Top stories in higher ed for Thursday
Lumina Foundation is committed to increasing the proportion of Americans with high-quality degrees, certificates and other credentials to 60 percent by 2025.
July 11, 2019
Jamie Merisotis
How Seeing His Parents Navigate College Helped This Founder Find His Passion
Brent Wistrom, AustinInno
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Long before creating a business entity, Melvin Hines Jr. learned how education could be a game-changer for his own family in southern Georgia. His parents’ hard work helped put him on a path to graduate from the University of Georgia and, later, Duke University’s law school.

Throughout his own education, Hines was keenly aware of the inequities facing many of his fellow students. That realization became the impetus for the creation of Upswing, a firm that uses interactive services and chatbots to steer college students toward academic success.

Signaling Hiring Needs Quicker Through Data
Ramona Schindelheim, WorkingNation
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The gap between the skills businesses demand and the skills job seekers possess is widening. As a result, there's a movement to get everyone—businesses, hiring managers, governments, educators, nonprofits, and job seekers—to speak the same language when it comes to how we talk about jobs.

And that language is data, according to the U.S. Chamber of Commerce.
An Ultra-Selective College Dropped the ACT/SAT. And Then What?
Eric Hoover, The Chronicle of Higher Education
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The University of Chicago floored higher education last year by announcing plans to drop its ACT/SAT requirement in hopes of enrolling more underrepresented students. The South Side campus became the most-selective institution yet to go test-optional, and some admissions insiders predicted that other bastions of prestige would follow suit.

A year later, it’s too soon to tell whether a new phase of the test-optional trend has begun. But for now, maybe a better question is this: How much does a testing policy matter if a college doesn’t consider removing other real or perceived barriers to access?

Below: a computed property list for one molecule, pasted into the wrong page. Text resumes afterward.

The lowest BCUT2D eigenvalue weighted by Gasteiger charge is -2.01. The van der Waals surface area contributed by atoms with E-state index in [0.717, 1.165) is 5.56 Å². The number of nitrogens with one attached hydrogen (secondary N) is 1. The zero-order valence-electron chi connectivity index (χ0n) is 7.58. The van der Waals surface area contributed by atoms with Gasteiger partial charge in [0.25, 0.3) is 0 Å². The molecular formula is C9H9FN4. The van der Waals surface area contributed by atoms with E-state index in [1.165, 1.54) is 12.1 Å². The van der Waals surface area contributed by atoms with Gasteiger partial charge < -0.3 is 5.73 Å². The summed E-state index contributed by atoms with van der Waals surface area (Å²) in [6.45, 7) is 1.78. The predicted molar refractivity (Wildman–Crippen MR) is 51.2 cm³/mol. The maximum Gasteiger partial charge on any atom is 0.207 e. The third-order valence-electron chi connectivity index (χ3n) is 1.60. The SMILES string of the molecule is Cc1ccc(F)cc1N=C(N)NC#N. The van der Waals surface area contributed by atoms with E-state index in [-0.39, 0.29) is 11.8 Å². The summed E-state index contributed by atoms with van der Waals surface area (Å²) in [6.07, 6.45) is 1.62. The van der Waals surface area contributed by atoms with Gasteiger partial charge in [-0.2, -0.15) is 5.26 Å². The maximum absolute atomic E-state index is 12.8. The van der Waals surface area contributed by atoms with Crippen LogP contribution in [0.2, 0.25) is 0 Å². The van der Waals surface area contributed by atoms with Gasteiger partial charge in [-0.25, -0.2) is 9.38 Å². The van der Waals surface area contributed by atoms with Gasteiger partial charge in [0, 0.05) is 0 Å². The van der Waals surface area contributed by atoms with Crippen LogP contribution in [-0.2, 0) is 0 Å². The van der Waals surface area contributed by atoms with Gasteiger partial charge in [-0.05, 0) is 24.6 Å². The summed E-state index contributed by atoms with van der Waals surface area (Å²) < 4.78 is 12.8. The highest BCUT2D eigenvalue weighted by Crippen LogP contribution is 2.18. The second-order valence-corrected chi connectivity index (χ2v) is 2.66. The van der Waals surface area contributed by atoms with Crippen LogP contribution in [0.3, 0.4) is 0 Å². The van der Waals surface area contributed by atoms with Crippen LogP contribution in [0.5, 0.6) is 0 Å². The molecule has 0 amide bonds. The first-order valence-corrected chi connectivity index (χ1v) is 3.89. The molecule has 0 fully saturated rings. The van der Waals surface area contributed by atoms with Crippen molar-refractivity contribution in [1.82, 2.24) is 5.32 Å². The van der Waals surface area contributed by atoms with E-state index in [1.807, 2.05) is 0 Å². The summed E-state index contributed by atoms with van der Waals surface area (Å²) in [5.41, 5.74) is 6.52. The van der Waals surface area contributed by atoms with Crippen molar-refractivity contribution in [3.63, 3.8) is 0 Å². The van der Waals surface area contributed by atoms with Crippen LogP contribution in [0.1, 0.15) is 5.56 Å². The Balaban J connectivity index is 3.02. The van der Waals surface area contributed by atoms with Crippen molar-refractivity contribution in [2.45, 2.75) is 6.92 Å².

Jamie Merisotis
In California, High Schools Are Partnering With Businesses, Community Colleges to Get Students College- and Career-Ready
Mikhail Zinshteyn, The 74
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The city mantra that greets visitors driving through Woodland is “The Food Front,” but high school students in this rural stretch of northern California may not even know the half of it.

That may be changing. If all goes according to plan, Bayer Crop Science will soon be in a partnership with Woodland Community College and a nearby high school to make good on a program that teaches college courses in the agricultural disciplines to high school students and creates a smooth transition into a community college. That’s all en route to an associate’s degree for which there’s economic demand, with numerous job-training experiences during the process.

After 25 Years, Why the Tide Turned for Pell Grants in Prisons
Goldie Blumenstyk, The Chronicle of Higher Education
Three Ways to Bridge Houston’s Growing Skills Gap
Syed Kazmi, Houston Business Journal
Randy Johnson: He Helped You Find a Job
Ken Klotzbach, Post Bulletin
Blog: What Matters More: Skills or Degrees?
Ray Schroeder, Online: Trending Now
Emerging HSIs Step Up to Serve Hispanic, Latinx Students
Tiffany Pennamon, Diverse Issues in Higher Education
Higher Ed 'Opportunity Gap' Continuing to Widen
Dian Schaffhauser, Campus Technology
Second Chance: Life Without Student Debt
National Bureau of Economic Research
Improving State Authorization
State Higher Education Executive Officers Association
First-Year Persistence and Retention for Fall 2017 Cohort
National Student Clearinghouse Research Center
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